The branding campaign seems more about the transformation of the present than a reflection of history. It was sponsored by the Hudson Square Business Improvement District. Here’s the lead paragraph from their LinkedIn page:

"Launched in July 2009, the Hudson Square Business Improvement District is completing the neighborhood’s transformation into a major creative hub that is home to more than 40,000 people working in advertising, design media, communications, technology and other creative businesses."

This group wants to create a vibrant, trendy business climate for the neighborhood more favorable to the creative-oriented businesses that dominate the neighborhood today. I doubt that a transformative campaign built around the neighborhood’s past would be the most effective solution.

The blurb from the design firm above says this:

You can transform the present without completely forgetting about the history.
Just not seeing it here.
But I suppose if it appeals to the current demographic in the area, it is what it is.

I’ve done a few fitouts in those trendy shared creative spaces the last few years though, and while all of them are “creative” spaces, they presented themselves completely as high-end, Adult Professional, not 5th Grade Playroom. After all, they have to appeal to their clients’ demographics, who most likely aren’t fellow creatives.

I always wonder about how much effort goes into these types of branding presentations. Personally, if I was paying an agency to develop my brand, I’d be a bit put off by how many paid man-hours went into making just the presentation.

I guess I am a bit biased though…I really despise creating presentations for designs I’ve made.

Yeah, I’m not seeing much of a tie in with the past either given their statement about some kind of continuity with the old print district and what it’s become.

I don’t know much about the area other than what I’ve read (not from New York City). A little research suggests it’s sort of a tenuous connection since these print shops mostly serviced the day-to-day boilerplate business needs of Wall Street and Lower Manhattan. So I’m assuming lots of business documents and reports, which doesn’t exactly sound like the cradle for today’s supposed trendy creativity in the area. I’m not too sure the history of the neighborhood is all memorable.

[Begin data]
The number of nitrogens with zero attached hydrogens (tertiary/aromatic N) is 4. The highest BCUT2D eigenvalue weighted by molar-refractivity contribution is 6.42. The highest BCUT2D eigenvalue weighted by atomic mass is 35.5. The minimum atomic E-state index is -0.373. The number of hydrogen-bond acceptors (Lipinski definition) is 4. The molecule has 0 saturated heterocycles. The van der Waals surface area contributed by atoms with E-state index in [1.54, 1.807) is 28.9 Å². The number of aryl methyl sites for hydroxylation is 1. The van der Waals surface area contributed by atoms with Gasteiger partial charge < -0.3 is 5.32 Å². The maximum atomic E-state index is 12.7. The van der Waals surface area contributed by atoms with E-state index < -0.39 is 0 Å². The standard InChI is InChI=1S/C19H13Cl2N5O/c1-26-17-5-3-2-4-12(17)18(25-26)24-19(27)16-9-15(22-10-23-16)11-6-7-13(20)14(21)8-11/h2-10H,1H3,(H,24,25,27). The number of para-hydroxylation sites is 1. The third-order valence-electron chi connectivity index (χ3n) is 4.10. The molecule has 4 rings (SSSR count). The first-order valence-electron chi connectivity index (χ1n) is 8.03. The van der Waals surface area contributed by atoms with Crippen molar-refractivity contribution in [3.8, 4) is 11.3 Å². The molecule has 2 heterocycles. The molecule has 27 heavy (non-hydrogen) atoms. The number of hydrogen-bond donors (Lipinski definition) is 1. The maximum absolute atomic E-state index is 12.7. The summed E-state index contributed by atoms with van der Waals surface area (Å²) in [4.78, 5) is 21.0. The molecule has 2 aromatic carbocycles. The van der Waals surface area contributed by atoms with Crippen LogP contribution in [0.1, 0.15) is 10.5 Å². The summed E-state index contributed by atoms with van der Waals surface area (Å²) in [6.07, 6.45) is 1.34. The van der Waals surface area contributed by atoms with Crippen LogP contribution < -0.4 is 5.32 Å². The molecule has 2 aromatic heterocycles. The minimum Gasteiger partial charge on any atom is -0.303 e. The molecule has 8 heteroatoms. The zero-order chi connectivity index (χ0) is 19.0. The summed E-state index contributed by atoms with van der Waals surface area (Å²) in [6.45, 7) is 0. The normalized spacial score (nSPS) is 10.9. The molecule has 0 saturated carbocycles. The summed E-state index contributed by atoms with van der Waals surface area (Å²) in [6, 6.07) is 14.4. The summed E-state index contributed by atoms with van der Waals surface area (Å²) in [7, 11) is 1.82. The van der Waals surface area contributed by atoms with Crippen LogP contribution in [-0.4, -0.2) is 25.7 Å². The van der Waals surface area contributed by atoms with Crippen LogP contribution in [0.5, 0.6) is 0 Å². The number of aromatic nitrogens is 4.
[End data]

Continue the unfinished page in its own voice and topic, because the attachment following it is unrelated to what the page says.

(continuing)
I have no idea where the current creative businesses get most of their clients. If it’s still the same old businesses that once kept the printers in business, you might be right — the trendy, colorful image might not be appropriate. I would think, however, they thought that through, but I don’t know.

This whole bright, colorful approach seems to be a fairly broad-based trend that’s crept up on us over the past few years. In my own work from 5–10 years ago, I was using lots of organic colors, textures and shapes. I’m unsure of the reason, but I’ve noticed I don’t do a lot of that any longer and most of my work tends to look brighter, bolder, flatter, airy, more colorful and more geometric. I was thumbing through the last CA Design Annual yesterday and noticed much the same thing. I’m totally fine with it.

Looks and feels San Fran more than it does New York.

I’m with you, thinking a lot of these seem blown out of proportion. Or maybe my clients and I are just on a lower echelon.